Golf Industry Central Winter 2012 - Page 20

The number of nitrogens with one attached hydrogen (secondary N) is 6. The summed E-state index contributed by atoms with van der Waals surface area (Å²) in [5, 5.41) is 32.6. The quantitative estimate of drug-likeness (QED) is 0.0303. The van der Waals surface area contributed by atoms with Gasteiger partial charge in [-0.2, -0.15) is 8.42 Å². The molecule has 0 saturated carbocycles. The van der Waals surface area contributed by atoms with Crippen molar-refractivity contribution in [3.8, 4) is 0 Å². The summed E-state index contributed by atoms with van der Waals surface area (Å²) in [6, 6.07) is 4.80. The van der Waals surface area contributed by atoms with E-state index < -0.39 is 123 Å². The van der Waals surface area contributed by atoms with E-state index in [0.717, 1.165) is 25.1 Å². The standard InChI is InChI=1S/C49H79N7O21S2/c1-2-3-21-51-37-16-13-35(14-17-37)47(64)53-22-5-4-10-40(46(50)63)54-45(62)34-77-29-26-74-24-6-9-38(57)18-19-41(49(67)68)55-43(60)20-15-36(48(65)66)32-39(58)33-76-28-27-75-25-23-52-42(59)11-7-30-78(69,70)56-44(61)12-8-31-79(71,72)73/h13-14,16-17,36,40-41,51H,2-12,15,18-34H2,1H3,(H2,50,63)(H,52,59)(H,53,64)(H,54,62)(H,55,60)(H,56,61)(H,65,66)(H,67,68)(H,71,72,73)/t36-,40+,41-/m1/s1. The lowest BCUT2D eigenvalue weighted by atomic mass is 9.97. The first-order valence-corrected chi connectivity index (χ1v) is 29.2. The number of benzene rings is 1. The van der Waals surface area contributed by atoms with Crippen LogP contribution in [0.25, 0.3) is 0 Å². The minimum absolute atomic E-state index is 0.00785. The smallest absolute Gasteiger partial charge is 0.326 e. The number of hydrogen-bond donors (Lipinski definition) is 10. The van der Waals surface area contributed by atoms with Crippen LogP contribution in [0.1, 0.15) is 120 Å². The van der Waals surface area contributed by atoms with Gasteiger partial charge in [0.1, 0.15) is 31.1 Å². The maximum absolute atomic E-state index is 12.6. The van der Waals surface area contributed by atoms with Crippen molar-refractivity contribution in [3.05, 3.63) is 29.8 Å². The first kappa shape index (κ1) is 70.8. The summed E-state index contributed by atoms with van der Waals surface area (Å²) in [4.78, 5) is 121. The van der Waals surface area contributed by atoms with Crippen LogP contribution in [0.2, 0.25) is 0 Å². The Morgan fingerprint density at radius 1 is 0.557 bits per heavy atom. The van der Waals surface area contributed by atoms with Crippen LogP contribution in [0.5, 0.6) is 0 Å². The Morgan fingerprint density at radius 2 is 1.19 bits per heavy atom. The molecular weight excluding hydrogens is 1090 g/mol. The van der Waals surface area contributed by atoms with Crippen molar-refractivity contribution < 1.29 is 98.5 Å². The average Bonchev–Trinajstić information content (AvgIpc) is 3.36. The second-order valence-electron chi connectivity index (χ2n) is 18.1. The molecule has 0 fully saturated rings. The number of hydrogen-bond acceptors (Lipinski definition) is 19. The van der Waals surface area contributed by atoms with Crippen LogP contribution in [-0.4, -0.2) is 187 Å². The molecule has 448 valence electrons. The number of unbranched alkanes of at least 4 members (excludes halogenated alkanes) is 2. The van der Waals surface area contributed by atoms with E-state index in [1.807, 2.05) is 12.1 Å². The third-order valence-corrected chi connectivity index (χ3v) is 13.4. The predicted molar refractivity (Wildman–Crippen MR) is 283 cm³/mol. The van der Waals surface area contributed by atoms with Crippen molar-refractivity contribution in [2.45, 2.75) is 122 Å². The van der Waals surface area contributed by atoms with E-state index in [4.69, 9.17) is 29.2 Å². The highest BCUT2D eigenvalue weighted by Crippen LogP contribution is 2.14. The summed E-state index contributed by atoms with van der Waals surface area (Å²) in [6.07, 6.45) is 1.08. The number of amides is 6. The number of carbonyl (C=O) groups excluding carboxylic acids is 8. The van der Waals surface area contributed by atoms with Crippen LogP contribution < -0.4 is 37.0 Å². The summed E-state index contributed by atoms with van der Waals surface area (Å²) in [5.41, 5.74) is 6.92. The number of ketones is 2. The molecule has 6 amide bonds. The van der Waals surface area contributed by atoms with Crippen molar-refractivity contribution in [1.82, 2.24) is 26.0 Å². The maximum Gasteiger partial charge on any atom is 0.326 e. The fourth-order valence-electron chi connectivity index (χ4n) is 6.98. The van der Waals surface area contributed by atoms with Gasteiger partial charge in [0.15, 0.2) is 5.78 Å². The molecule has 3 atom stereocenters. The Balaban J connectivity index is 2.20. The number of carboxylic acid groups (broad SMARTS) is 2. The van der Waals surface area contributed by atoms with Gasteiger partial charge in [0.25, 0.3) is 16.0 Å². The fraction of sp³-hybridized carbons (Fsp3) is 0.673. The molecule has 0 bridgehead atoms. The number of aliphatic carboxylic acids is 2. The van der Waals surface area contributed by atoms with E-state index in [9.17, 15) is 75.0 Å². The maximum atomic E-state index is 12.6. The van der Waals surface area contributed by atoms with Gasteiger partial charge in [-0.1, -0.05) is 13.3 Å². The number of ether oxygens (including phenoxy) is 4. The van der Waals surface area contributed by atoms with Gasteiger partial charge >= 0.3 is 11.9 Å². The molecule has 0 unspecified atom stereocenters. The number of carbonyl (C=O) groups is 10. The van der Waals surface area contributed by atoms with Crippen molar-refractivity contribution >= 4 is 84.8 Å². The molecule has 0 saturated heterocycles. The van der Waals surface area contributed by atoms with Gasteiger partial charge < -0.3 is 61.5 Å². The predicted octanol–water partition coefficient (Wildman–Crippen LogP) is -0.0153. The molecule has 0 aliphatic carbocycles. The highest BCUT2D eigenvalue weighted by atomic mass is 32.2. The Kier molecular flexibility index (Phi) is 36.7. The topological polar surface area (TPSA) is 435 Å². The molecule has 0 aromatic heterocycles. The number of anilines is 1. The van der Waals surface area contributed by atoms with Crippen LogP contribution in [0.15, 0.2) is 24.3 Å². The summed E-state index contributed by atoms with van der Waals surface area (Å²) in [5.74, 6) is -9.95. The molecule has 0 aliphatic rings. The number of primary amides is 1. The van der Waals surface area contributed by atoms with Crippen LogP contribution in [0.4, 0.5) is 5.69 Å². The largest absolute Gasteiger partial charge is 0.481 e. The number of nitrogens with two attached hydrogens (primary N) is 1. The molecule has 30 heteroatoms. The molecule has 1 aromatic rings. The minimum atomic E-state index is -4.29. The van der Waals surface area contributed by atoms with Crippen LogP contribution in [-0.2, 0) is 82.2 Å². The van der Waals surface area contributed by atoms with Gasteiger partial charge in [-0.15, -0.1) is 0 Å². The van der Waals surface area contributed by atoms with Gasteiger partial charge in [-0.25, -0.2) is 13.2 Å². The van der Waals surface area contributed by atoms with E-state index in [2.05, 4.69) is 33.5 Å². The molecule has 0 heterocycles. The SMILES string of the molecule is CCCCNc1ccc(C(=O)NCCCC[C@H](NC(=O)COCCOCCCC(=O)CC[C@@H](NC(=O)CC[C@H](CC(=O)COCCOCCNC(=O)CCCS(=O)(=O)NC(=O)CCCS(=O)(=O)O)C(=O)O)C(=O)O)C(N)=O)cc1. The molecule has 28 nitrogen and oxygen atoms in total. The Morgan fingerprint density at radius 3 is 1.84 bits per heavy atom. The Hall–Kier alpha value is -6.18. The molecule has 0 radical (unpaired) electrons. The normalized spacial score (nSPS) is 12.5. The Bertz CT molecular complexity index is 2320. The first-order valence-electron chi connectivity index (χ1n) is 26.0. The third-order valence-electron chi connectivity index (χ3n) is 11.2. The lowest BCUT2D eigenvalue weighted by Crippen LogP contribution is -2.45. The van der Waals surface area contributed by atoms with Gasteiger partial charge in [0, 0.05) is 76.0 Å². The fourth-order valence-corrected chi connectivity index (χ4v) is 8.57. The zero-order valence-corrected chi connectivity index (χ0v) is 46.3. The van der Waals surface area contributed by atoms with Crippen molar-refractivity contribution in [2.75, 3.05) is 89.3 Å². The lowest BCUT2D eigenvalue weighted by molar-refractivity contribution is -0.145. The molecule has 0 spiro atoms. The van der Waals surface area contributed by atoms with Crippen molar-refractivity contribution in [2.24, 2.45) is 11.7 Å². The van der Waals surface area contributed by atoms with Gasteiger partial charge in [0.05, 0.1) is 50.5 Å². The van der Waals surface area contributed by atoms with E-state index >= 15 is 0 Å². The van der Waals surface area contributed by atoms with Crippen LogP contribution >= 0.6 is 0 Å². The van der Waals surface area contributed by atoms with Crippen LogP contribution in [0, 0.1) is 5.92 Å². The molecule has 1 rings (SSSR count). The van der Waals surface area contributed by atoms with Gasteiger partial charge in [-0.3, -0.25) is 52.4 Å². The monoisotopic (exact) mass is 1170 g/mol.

NZ club refuses to fall through CRACKS By David Newbery The club endured three earthquakes in less than 12 months, which destroyed the clubhouse and rendered nine holes unplayable. Despite the setback, the club’s management and members refused to let Mother Nature win. They are getting on with the job of rebuilding the clubhouse and work has already started on a remodelled golf course. General manager John Herdman said the club would spend $2.5m on a new clubhouse and $1.5m on the golf course redesign. “After three quakes, we had to rebuild the damaged areas three times and finally got to a stage where it was so badly damaged we decided enough was enough,” he said. “So we said ‘let’s have a major revamp of the golf course while it is out of action’.” The members voted unanimously to approve the new plans at a special general meeting. One long-time member, an 86-year-old club stalwart, said it was the most exciting thing to happen to the club in 50 years and “something worth living for”. The club commissioned Kristine Kerr of Kura Golf Course Design and Adam Jones of Golf Renovations and Shaping Specialists (GRASS) to start work on the new-look course. Kerr – whose design philosophy is strategy, playability, aesthetics and maintainability – had a brief to design a course for the members 18 The Golf Marketing Professionals and not a difficult championship course. Kerr said the remodelled course would incorporate earthquake remediation-type measures. “ it was the most exciting thing to happen to the club in 50 years and “something worth living for” “ In some sports, it’s three strikes and you’re out, but New Zealand’s Waimairi Beach Golf Club in Christchurch has had three strikes (read earthquakes) and they are still in there fighting the good fight. “We are trying to make it earthquake proof because most of the damage was caused by liquefaction that rendered the course unplayable,” said Kerr, who previously worked with Gary Player’s design company. “We’ve had a report commissioned by hydrologists, who suggested lowering some areas in between golf holes, creating some sandy waste areas and using some of that fill to build up the fairways. “It’s been quite straightforward because the site is so sandy it’s beautiful to work with.”